• Lady Jane Grey says:

        Thank you, Neil, thank you ! Sofar, when I mentioned that oily, fat note people were looking at me as if I was a lunatic and dangerous to public safety. I find these reformulations (well, 99,99% of them) annoying and I wish they’d rather stop producing the parfums, instead of disfiguring them beyond recognition. Loved your post – greetings to Tokyo !

  4. Enjoying this vanilla series Neil, keep them coming! Used to think I didn’t like vanilla much, but I think it’s ethyl maltol that I’m not so keen on…Still looking for one that ticks all the boxes, so I will be looking out for the rest of the series here.

    • ginzaintherain says:

      Are you after a lighter vanilla, something subtle and leaf-laced, or an absolute core of vanilla to melt to? I will try and cover some of these next time!

  5. Ines says:

    I’m wearing Vanilia today. :D
    I feel lucky there’s quite enough left in my bottle as it’s one of my favourite vanillas.

    • ginzaintherain says:

      Ines I know! And I miss it…….The Vanille Absoluement thing is all very well, but I don’t see why they couldn’t have kept both in the range…I would go for Vanilia any day over Dufauchour’s laboured creation.

  6. Civava says:

    Wouldn’t mind having all three in my collection, adding Havana Vanille now named Vanille Absolument (grr…) from L’Artisan Parfumeur and Thierry Mugler’s A-Men Pure Havane to round up the family.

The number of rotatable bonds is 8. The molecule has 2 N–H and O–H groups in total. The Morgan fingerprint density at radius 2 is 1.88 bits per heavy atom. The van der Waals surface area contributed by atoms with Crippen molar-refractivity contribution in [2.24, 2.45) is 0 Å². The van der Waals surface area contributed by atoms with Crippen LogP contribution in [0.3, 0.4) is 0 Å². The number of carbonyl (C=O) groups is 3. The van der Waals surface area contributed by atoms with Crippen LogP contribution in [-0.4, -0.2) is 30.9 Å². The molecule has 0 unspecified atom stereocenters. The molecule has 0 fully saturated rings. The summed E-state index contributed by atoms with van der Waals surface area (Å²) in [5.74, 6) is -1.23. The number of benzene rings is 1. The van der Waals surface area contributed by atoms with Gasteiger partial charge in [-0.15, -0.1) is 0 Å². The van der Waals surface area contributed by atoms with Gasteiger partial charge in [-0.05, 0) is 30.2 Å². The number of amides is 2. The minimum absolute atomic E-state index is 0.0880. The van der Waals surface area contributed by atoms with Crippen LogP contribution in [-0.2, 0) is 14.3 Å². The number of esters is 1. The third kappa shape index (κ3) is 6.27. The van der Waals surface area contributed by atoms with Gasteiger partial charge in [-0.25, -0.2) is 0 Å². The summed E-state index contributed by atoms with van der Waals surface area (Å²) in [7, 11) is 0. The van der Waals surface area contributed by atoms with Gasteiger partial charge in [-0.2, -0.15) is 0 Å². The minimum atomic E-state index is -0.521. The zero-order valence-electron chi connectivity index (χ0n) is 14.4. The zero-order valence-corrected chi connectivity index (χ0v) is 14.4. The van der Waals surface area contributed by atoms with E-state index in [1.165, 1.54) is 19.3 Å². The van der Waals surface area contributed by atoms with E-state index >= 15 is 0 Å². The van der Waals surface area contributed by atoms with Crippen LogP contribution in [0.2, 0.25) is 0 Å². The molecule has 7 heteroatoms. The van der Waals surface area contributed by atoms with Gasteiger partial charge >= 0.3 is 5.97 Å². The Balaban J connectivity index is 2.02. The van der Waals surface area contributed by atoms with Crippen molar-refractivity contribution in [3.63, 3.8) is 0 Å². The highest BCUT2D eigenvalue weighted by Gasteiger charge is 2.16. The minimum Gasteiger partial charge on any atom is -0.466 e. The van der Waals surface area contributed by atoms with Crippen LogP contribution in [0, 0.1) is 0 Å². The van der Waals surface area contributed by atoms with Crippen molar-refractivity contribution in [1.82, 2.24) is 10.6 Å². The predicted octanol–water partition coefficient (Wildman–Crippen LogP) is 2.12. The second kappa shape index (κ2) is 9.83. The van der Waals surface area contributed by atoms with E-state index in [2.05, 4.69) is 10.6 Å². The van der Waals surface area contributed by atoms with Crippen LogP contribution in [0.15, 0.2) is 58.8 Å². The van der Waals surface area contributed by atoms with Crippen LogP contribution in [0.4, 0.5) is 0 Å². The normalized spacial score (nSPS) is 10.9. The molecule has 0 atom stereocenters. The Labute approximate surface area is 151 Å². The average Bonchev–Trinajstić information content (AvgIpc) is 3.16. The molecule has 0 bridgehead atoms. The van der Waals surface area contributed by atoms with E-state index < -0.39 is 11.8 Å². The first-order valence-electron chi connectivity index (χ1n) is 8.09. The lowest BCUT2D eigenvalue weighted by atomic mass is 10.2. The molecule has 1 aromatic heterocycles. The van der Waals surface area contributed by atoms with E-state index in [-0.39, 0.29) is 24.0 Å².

7. ginzaintherain says:

    Civava

    Je comprends parfaitement! What kind of marketing meeting must it have been where someone decided that Vanille Absolument was somehow better than Havana Vanille…..I think the most soulless executives won out that time…

  8. In the flood of catalogs this time of year, one of them, Isabella, I think, had a gift of a bottle with several vanilla beans. Supposedly you fill the bottle with vodka and then use that liquid instead of commercial vanilla in cooking. I’m going to try it. Will let you know how it works.

  9. Tara says:

    Great stuff! I hadn’t heard of the Molinard Vanille but it sounds like it could be good for the summer. I will have to check it out. I really like SDV and may end up going for a bottle. I need to re=try Mona di Orio’s Vanille first. Did you manage to get your sample out of that broken cabinet yet? Would love your take on it.

    • ginzaintherain says:

      Tara sadly I think that cabinet drawer needs TNT to get opened, in which case the vanilla would explode in the process. Might be a pleasantly scented smoke though I suppose.

  10. Undina says:

    After replying to your first post, I remembered vanilla-centered perfume that I love and wear not in any relation to me being sick and seeking comfort. It’s Tom Ford’s Tobacco Vanille. Now, after reading this post, I think that maybe I should find and try Molinard’s Vanille – you made it sound very appealing.

    • ginzaintherain says: